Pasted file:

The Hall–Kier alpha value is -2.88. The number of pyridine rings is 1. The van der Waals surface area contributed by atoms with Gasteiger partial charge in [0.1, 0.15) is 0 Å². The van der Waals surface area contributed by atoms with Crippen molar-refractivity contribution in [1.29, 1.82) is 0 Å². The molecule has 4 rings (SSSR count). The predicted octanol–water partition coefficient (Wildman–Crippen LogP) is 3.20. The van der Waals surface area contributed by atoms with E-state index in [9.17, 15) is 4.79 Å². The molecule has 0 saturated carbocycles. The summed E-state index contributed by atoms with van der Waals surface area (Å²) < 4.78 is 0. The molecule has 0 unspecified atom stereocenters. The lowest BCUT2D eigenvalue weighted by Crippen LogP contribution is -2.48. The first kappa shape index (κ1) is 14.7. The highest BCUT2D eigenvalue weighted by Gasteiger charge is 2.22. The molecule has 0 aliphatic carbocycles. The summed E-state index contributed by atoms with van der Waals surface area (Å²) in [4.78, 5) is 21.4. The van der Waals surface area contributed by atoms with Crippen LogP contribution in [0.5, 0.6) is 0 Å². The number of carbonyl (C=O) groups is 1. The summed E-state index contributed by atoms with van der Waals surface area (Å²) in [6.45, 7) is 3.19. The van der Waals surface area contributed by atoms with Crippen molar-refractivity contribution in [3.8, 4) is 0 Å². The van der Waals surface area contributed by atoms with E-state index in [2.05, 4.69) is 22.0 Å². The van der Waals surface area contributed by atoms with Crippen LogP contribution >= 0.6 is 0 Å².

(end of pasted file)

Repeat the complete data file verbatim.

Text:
The Hall–Kier alpha value is -2.88. The number of pyridine rings is 1. The van der Waals surface area contributed by atoms with Gasteiger partial charge in [0.1, 0.15) is 0 Å². The van der Waals surface area contributed by atoms with Crippen molar-refractivity contribution in [1.29, 1.82) is 0 Å². The molecule has 4 rings (SSSR count). The predicted octanol–water partition coefficient (Wildman–Crippen LogP) is 3.20. The van der Waals surface area contributed by atoms with E-state index in [9.17, 15) is 4.79 Å². The molecule has 0 saturated carbocycles. The summed E-state index contributed by atoms with van der Waals surface area (Å²) < 4.78 is 0. The molecule has 0 unspecified atom stereocenters. The lowest BCUT2D eigenvalue weighted by Crippen LogP contribution is -2.48. The first kappa shape index (κ1) is 14.7. The highest BCUT2D eigenvalue weighted by Gasteiger charge is 2.22. The molecule has 0 aliphatic carbocycles. The summed E-state index contributed by atoms with van der Waals surface area (Å²) in [4.78, 5) is 21.4. The van der Waals surface area contributed by atoms with Crippen LogP contribution in [0.5, 0.6) is 0 Å². The number of carbonyl (C=O) groups is 1. The summed E-state index contributed by atoms with van der Waals surface area (Å²) in [6.45, 7) is 3.19. The van der Waals surface area contributed by atoms with Crippen molar-refractivity contribution in [3.8, 4) is 0 Å². The van der Waals surface area contributed by atoms with E-state index in [2.05, 4.69) is 22.0 Å². The van der Waals surface area contributed by atoms with Crippen LogP contribution >= 0.6 is 0 Å².